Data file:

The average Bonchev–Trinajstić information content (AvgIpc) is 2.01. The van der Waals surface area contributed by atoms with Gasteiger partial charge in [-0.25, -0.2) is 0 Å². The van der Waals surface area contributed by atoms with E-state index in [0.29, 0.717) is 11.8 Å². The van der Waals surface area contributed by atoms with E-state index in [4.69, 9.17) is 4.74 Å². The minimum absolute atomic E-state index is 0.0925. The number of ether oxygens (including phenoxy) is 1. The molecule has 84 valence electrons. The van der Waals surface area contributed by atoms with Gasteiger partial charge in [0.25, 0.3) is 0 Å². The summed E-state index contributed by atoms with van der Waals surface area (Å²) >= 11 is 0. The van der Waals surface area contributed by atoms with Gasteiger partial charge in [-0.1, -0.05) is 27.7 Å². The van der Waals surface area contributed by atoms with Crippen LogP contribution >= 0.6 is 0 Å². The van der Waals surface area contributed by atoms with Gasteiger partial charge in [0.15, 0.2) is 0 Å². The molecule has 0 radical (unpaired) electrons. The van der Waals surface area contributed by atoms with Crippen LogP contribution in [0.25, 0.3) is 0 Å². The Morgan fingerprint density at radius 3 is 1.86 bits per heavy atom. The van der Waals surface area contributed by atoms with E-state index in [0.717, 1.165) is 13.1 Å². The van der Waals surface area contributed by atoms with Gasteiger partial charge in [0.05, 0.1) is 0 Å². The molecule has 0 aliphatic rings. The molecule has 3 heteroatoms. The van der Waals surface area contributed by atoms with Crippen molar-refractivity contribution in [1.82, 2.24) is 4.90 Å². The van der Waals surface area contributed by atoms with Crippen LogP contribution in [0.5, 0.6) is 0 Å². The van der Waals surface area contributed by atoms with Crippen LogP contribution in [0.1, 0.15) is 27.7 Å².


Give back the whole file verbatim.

The average Bonchev–Trinajstić information content (AvgIpc) is 2.01. The van der Waals surface area contributed by atoms with Gasteiger partial charge in [-0.25, -0.2) is 0 Å². The van der Waals surface area contributed by atoms with E-state index in [0.29, 0.717) is 11.8 Å². The van der Waals surface area contributed by atoms with E-state index in [4.69, 9.17) is 4.74 Å². The minimum absolute atomic E-state index is 0.0925. The number of ether oxygens (including phenoxy) is 1. The molecule has 84 valence electrons. The van der Waals surface area contributed by atoms with Gasteiger partial charge in [0.25, 0.3) is 0 Å². The summed E-state index contributed by atoms with van der Waals surface area (Å²) >= 11 is 0. The van der Waals surface area contributed by atoms with Gasteiger partial charge in [-0.1, -0.05) is 27.7 Å². The van der Waals surface area contributed by atoms with Crippen LogP contribution >= 0.6 is 0 Å². The van der Waals surface area contributed by atoms with Gasteiger partial charge in [0.15, 0.2) is 0 Å². The molecule has 0 radical (unpaired) electrons. The van der Waals surface area contributed by atoms with Crippen LogP contribution in [0.25, 0.3) is 0 Å². The Morgan fingerprint density at radius 3 is 1.86 bits per heavy atom. The van der Waals surface area contributed by atoms with E-state index in [0.717, 1.165) is 13.1 Å². The van der Waals surface area contributed by atoms with Gasteiger partial charge in [0.05, 0.1) is 0 Å². The molecule has 0 aliphatic rings. The molecule has 3 heteroatoms. The van der Waals surface area contributed by atoms with Crippen molar-refractivity contribution in [1.82, 2.24) is 4.90 Å². The van der Waals surface area contributed by atoms with Crippen LogP contribution in [0.5, 0.6) is 0 Å². The van der Waals surface area contributed by atoms with Crippen LogP contribution in [0.1, 0.15) is 27.7 Å².